A woman in Georgia who skipped jury duty was asked by the judge to compose a 30-page essay on the matter of jury service.
Juror #64 (her only identity), had been on travel to the Dominican Republic and did not attend the jury selection when it started on Monday in Fulton County.
She had been called for the high-profile for the rapper Young Thug's trial.
Doling out the sentence when she hung up three days late to the courtroom, Judge Ural Glanville pointed to the woman he understood that she can't be in two places at the same time, but that many other forthcoming jurors had thousands of dollars trying to be there while she ran on vacation.
Mr. Glanville had initially intimidated to keep the woman in contempt of court, which normally arrives with 20 days in prison, a $1,000 (£819) fine, or both.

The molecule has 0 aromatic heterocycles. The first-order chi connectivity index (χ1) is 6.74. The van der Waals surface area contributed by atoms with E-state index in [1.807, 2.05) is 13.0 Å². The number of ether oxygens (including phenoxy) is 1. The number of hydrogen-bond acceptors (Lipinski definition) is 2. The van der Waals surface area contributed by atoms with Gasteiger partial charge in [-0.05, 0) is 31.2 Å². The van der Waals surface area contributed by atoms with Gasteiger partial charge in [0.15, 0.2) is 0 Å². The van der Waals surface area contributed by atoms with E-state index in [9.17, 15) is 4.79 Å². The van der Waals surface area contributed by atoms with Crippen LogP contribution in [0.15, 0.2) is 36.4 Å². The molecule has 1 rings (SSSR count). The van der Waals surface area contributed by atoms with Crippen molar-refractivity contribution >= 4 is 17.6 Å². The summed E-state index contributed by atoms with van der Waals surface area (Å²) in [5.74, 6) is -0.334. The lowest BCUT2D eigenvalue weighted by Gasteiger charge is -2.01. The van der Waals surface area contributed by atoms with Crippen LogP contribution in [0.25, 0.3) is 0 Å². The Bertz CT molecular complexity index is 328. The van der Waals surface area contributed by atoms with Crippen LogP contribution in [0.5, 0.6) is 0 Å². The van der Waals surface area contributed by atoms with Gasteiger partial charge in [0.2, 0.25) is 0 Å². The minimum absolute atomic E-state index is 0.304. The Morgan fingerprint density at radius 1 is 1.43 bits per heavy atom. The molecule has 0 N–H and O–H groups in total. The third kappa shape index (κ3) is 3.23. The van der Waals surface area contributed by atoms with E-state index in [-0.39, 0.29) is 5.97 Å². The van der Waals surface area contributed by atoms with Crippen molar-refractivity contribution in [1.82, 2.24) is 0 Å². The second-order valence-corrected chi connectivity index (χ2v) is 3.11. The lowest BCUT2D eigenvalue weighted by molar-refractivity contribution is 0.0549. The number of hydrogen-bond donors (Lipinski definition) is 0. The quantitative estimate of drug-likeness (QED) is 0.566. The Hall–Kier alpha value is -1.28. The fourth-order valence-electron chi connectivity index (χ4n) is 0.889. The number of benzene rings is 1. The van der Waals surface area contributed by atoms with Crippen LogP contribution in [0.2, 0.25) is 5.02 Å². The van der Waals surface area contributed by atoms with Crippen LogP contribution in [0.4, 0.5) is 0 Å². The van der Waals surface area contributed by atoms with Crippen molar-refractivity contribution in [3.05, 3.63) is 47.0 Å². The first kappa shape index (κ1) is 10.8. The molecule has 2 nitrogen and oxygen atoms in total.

But, after proving she was a college graduate, he suggested another kind of sentence: a 30-page essay due in three weeks.
The judge told her to do APA style, and that she must use at least 10 direct sources, and 10 secondary sources.
He stated that "at a minimum" the paper must handle the history of jury service and who could not fit on a jury in the history, as well as jury service in Georgia and bias in jury selection, stating that in the past people that look like us couldn't serve on juries.
Mr. Glanville stated that her paper would be verified through a plagiarism checker, telling the woman that She has got to write it by herself, and then she's going to come back and present it to him directly.
At least 600 people have so far been called for the trial of the Grammy-winning American rapper Young Thug, who is charged with using his YSL music label for racketeering and gang plot.
The trial is anticipated to stay six to nine months and can set unique legal precedents as prosecutors have presented lyrics by the rapper as evidence of criminal intent.